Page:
Category Archives: Capsule Reviews

Brief reviews.

Traveller Customizable Card Game

Traveller Customizable Card Game. Horizon Games, 2018. Designed by Jeff Yin. Each ship deck: 1 Ship Card, 20 Adventure Cards, and 60 Captain’s Cards. The two player Starter Set includes decks for the Type S Scout and Beowulf Free Trader plus 60 card Supplemental Deck, a Counter Sheet and a 44 page Rulebook. 1-4 players, ages 12+. About 30-90 minutes. MSRP $40.

In the Traveller CCG, players choose a ship card, and build a deck of 20 Adventure cards, and a deck of 60 Captain’s cards. Each Adventure deck provides Contracts players can complete to score victory points and Complications that attach to Contracts provide obstacles for players to overcome. The Captain’s deck provides your Ship Upgrades, Events, Connections, Crew, Gear, and Heroic Actions.

Cards are purchased using “Credits” which are noted on every Captain’s card. You can discard cards from your hand or your deck to pay for cards you wish to put into play, but beware Bankruptcy. Captains cannot reshuffle their deck when it runs out, and if you have to pay a cost and don’t have cards to discard to pay the Credits, you lose.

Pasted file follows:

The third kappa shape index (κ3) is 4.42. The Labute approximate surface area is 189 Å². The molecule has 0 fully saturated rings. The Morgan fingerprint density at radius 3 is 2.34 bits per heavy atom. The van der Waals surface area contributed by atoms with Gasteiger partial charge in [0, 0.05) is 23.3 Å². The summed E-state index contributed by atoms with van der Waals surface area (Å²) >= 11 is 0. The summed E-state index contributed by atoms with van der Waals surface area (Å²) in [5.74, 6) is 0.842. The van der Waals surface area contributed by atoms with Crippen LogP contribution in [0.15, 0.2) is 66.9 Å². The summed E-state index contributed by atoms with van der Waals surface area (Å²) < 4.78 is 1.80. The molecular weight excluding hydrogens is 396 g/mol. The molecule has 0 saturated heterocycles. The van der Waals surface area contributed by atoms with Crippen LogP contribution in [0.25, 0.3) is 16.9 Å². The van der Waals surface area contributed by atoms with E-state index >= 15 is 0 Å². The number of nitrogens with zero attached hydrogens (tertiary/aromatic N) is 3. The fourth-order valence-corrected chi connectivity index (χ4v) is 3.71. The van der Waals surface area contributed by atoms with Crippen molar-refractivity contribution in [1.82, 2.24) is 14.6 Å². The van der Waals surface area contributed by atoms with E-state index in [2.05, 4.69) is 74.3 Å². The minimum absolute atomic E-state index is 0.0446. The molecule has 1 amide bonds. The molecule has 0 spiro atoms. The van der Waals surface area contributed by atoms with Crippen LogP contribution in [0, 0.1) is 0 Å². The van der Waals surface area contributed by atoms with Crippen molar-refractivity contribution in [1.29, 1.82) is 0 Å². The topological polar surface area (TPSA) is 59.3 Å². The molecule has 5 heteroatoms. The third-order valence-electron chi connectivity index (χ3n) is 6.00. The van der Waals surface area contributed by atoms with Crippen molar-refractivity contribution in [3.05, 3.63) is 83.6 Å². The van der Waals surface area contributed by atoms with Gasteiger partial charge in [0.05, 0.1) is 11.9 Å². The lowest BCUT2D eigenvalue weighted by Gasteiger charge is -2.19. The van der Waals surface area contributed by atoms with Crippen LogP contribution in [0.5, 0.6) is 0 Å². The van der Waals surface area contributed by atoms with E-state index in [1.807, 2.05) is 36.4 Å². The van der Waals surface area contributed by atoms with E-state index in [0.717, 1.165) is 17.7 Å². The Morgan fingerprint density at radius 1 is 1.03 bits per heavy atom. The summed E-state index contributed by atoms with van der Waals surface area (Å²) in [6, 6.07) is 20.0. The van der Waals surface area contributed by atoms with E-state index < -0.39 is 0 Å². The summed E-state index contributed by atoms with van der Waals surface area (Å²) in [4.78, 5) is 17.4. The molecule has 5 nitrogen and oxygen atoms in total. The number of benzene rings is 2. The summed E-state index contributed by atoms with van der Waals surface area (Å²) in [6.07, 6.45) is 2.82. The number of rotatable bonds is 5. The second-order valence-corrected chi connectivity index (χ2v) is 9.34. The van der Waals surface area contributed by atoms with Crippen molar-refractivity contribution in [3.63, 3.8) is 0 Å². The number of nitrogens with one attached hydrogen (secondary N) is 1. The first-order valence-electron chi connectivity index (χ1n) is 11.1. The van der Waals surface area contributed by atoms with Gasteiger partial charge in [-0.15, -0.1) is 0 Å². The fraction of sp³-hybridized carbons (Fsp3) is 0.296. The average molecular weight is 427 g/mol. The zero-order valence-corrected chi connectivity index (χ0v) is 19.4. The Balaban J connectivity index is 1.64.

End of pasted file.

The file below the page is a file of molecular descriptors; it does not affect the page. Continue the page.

Designed as a competitive card game, in addition to adding Complications to Contracts, each round players can choose to pursue Piracy or a Contract. Piracy combat can result in destroying Ship Upgrades and costing Credits, which can reduce the effectiveness of your ship or even run you into Bankruptcy. The first player to 20 Victory Points wins, the first player to go Bankrupt loses.

The Ship and Captain’s cards generate Capability and Skill tokens which are then used to resolve Complications and Contracts. Of course your opponent may have ways of inflicting damage or removing tokens thus reducing you ability to succeed.

The rules are detailed and clearly written, though at times the organization can leave you hunting. The game uses a LOT of icons and the rules use only icons instead of text in many places, which I found confusing when trying to learn the game.

In addition to the 2 player (up to 4 players with additional ship decks) competitive game, the game includes several Solo scenarios and challenge levels that provide interesting modes to play while tailoring the difficulty level in many ways!

With many colorful Crew armed with Gear and performing Heroic Actions on board their ship with Ship Upgrades, all set in the Traveller universe, I had hoped that the game would evoke an almost RPG-like story. However, while the game plays smoothly, I found the “feel” to be more mechanical than story. I admit that perhaps it is unfair to judge the game based on it not being what I wanted while doing well at being what the designer intended.